By Sallie James
Malka Cabral begged Boca Raton’s Planning and Zoning Board to reject plans to construct a 50-foot-high parking garage at Boca Raton Regional Hospital.
The proposed garage would overlook her home 100 feet from her property line. Lights and noise from the towering structure would keep her young son up at night and ruin area property values, she said.
“There are other options to … grow this hospital that don’t have to impact our neighborhoods,” said Cabral, who lives in the 700 block of Northwest Seventh Drive just south of the hospital.
But despite concerns from about a dozen residents, Planning and Zoning Board members voted 3-2 at their April 20 meeting to move the project forward. The hospital is at 800 Meadows Road, across from the Tunison Palms neighborhood.
The board specifically voted to recommend the hospital be allowed to build the structure closer to the nearby single-family homes than code allowed, reducing the required setback to the Tunison Palms neighborhood from 250 to 100 feet. The City Council must still review the matter.
Homeowner Andrew McLaughlin said the parking garage would be a huge eyesore and said it would destroy property values.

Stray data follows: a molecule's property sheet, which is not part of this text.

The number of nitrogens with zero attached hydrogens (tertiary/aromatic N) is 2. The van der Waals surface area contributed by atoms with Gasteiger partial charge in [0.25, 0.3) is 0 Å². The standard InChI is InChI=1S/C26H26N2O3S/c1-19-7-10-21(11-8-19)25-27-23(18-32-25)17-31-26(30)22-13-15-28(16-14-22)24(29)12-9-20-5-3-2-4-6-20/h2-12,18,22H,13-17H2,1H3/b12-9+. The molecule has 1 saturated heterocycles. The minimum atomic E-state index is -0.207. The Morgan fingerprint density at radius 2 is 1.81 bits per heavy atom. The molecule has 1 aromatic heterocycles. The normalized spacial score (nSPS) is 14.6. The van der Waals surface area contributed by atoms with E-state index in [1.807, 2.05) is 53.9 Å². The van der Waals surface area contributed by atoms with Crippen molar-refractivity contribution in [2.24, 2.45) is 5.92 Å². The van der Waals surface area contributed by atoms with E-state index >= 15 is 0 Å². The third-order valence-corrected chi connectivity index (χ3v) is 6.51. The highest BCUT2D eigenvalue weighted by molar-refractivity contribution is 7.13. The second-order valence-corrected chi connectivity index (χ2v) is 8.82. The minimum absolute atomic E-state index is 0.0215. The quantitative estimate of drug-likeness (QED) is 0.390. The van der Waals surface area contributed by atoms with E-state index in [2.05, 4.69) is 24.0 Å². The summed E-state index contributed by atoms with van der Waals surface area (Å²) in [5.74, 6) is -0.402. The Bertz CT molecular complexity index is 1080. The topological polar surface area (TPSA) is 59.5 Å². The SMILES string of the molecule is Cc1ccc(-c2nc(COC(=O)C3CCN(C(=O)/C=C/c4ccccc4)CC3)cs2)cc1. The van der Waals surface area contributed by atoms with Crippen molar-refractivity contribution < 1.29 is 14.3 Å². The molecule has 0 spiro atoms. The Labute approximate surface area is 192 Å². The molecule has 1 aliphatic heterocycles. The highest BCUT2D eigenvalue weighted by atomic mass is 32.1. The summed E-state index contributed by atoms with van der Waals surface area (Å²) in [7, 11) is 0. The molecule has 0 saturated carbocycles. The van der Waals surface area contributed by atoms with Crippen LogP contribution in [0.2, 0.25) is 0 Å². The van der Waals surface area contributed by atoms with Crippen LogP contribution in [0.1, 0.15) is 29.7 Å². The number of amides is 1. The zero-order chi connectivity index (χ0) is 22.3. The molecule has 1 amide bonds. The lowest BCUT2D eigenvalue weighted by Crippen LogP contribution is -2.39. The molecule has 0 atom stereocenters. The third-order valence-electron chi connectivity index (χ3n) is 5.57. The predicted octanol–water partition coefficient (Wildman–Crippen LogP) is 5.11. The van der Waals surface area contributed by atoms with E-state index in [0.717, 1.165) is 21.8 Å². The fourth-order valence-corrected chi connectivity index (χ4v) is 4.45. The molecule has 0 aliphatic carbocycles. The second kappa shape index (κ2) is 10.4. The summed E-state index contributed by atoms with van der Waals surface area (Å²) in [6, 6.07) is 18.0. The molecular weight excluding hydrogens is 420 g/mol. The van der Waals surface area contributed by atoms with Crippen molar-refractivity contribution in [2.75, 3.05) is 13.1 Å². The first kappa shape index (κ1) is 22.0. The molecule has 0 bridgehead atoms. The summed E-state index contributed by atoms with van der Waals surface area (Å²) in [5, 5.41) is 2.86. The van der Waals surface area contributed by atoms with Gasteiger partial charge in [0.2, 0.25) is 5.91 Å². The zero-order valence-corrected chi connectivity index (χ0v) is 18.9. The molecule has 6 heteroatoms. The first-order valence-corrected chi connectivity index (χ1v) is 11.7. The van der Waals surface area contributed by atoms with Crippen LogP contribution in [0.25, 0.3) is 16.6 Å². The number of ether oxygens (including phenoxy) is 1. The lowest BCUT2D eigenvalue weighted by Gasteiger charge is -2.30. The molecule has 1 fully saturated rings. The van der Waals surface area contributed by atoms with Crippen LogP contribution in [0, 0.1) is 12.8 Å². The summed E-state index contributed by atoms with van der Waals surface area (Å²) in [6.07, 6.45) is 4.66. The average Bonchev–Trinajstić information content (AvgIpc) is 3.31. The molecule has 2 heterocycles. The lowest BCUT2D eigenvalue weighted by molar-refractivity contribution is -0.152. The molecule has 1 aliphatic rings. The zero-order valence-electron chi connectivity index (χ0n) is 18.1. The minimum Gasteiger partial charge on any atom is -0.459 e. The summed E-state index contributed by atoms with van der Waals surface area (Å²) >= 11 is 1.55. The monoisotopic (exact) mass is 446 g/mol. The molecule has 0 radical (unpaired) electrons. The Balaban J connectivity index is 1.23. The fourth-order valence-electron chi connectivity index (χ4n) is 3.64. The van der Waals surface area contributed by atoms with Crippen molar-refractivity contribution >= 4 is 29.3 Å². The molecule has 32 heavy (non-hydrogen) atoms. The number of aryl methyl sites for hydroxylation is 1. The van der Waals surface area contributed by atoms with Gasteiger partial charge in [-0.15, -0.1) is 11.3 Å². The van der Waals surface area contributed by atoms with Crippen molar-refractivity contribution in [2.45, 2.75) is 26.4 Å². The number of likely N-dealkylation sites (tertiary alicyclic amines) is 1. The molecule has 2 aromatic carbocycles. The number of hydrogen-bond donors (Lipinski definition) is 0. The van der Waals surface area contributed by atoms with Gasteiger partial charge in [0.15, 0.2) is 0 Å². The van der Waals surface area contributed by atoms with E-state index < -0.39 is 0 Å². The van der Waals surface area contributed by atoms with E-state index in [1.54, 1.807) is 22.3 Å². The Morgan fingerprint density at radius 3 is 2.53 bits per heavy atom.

“We have a great neighborhood,” McLaughlin said. “We’ve got to look at alternatives, keep the dialogue open and see what we can come up with.”
McLaughlin, who lives on the same block as Cabral, said the parking garage would produce screeching tires and noise all night long.
Homeowner Christel Callahan worried about the pollution in addition to the sound, light, safety and security issues involved.
“We can make it greener, but those fumes from the parking garage will come down on us,” Callahan said. “Pollution is a real problem. What about us?”
Residents from the Spanish Oaks Condominium Association presented a petition containing 150 signatures.
Bonnie Miskel, an attorney for the hospital, said city code allows the hospital to build a 150-foot-tall office building or hospital tower in the same place, but the hospital knew the impact would be much worse. It proposed the shorter parking structure instead.
She said the hospital cannot accommodate parking needs during the season and needs the relief of the new garage.
“We have a limited footprint to work with and we are doing the best we can to mitigate the impact,” Miskel said. She said the existing 250-foot setback and the reduced 100-foot setback are more generous than any other commercial/residential pairing in the city.
“The rest of us have to live with 50 [feet],” Miskel said.
Board member Janice Rustin said she understood residents’ concerns but had to balance the potential harm with the hospital’s needs.
Board member Kerry Koen said the hospital needed more parking and had no other options.
“There is only so much land,” Koen said. “They really have tried to buy everything they can over the years. I am going to support it not because I am in love with it, but it’s the only practical answer in context with the fact the hospital stands ready to work with the community as best they can.”
By Sallie James